This is week four of a series in Ezekiel 33-37, about God’s promised reboot of his people. If you’ve just joined, you can either go to the start of the series, or simply begin the new chapter with us starting with Monday’s post.
Yesterday we left Israel as a zombie army that had been reassembled from dried up bones, waiting for the breath of God to enter them and give them new life. When did this happen, and how?
When and how did this happen?
Now after four weeks I expect you can all give me the one-word answer. Everyone on three: Jesus.
Simple answer. But it gets a little more complex when we look at how. Let me take you first to John’s Gospel, chapter 5, where Jesus claims to do something that only God can do: he claims to give life.
John 5:21 “For just as the Father raises the dead and gives them life, even so the Son gives life to whom he is pleased to give it.”
Sure, but when will this happen? Jesus seems to suggest now:
John 5:24-25 “Very truly I tell you, whoever hears my word and believes him who sent me has eternal life and will not be judged but has crossed over from death to life. Very truly I tell you, a time is coming and has now come when the dead will hear the voice of the Son of God and those who hear will live.”
But then a few verses later, he talks about it being in the future:
John 5:27-29 “And [the Father] has given him authority to judge because he is the Son of Man. “Do not be amazed at this, for a time is coming [but it’s not here yet] when all who are in their graves [you mean, like a bunch of dry bones?] will hear his voice [like the voice of the son of man prophesying?] and come out—those who have done what is good will rise to live, and those who have done what is evil will rise to be condemned.“
Again, a bit like that two-stage reanimation of the bones, we seem to have two resurrections going on. A spiritual one, now. And a physical one, at the future judgement.
Just two chapters back, in John 3, Jesus has told Nicodemus: “you must be born again.” And he explains that it means being “born of the Spirit”—born of the breath; again, same word. You need God to breathe life back into you.
John 3:7-8 “You should not be surprised at my saying, ‘You must be born again.’ 8 The wind blows wherever it pleases. You hear its sound, but you cannot tell where it comes from or where it is going. So it is with everyone born of the Spirit.”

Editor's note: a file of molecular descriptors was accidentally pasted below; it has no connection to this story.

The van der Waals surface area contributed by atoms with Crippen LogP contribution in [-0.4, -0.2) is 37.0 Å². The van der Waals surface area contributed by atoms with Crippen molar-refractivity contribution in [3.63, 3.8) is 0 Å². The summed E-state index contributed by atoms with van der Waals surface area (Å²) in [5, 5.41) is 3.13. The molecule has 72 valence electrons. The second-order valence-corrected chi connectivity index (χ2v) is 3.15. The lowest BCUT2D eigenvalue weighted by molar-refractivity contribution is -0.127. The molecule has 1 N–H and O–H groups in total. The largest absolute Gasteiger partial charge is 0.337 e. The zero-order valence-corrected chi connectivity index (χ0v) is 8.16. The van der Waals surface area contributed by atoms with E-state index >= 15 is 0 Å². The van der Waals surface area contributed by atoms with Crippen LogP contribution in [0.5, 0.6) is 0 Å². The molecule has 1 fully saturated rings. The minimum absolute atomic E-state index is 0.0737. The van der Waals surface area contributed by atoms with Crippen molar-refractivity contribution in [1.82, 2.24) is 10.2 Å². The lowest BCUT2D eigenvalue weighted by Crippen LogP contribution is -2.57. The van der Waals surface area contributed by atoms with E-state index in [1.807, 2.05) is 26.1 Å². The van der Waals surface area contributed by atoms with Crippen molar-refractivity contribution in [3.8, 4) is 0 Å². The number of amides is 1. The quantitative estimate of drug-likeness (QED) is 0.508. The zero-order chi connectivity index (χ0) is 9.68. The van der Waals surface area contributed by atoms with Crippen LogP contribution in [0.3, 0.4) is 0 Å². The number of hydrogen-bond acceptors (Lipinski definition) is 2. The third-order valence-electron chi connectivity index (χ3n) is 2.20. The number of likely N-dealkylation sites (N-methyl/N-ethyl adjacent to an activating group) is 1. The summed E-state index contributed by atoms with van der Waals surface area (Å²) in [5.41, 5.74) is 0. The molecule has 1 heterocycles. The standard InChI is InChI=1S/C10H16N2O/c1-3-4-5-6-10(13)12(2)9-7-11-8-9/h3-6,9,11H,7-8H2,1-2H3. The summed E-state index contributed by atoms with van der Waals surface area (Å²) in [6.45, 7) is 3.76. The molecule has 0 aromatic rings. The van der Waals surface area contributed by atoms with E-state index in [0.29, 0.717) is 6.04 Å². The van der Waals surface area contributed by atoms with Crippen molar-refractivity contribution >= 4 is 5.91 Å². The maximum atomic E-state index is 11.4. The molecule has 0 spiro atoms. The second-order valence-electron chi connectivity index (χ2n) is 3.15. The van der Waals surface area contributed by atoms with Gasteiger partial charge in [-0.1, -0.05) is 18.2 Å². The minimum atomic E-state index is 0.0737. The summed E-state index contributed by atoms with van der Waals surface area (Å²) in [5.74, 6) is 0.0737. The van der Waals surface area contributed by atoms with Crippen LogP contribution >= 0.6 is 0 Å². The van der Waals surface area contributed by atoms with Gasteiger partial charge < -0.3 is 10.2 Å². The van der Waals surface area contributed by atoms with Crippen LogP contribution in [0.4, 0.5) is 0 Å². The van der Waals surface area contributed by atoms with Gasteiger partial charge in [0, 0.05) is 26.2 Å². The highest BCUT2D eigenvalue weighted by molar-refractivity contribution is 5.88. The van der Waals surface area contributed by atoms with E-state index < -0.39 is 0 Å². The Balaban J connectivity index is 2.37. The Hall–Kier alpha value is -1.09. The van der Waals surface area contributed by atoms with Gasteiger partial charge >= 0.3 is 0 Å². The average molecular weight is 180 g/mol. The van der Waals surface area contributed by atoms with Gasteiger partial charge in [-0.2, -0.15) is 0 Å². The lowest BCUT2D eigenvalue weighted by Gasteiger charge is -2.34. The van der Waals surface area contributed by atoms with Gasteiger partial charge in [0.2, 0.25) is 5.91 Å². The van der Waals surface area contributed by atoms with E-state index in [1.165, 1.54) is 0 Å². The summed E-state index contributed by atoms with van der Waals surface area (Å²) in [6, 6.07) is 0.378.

And after his resurrection, as we saw last week, what does Jesus do to his disciples?
John 20:22 And with that he breathed on them and said, “Receive the Holy Spirit.”
The breath of God leads to spiritual rebirth; a spiritual resurrection: new life. In some ways, it’s synonymous with that new heart we spoke of last week, from Ezekiel 36. It’s the Spirit within us, enabling us to live life the way God intended.
But Jesus is also talking about physical resurrection. And he illustrates it by actually raising dead people back to life. Firstly, a young girl who had died:
Mark 5:41-42 He took her by the hand and said to her, “Talitha koum!” (which means “Little girl, I say to you, get up!”). 42 Immediately the girl stood up and began to walk around (she was twelve years old). At this they were completely astonished.
And most famously Lazarus in John chapter 11:
John 11:43b-44 Jesus called in a loud voice, “Lazarus, come out!” The dead man came out, his hands and feet wrapped with strips of linen, and a cloth around his face.
The dead hear the voice of the Son of Man, and literally come out of their graves.
And then of course, Jesus goes on to defeat death once and for all. As the new leader of his people—as their representative—he fights in their place. He takes on sin and death, and emerges triumphant from the grave. The proof that death has been conquered once and for all. The assurance that we have new life now—God’s Spirit in us.
And because God’s Spirit is in us, even though we die, one day we’ll rise from the grave: this time into everlasting new life with God. The first resurrection—the spiritual one—that’s what guarantees the second resurrection will be to eternal life. As it says in Revelation chapter 20:
Revelation 20:6 Blessed and holy are those who share in the first resurrection. The second death has no power over them…
A powerful truth. That’s the confidence with which we can approach death, because of the new life God has given his people.
But as always, we need to ask: how did this get to be our story? More tomorrow…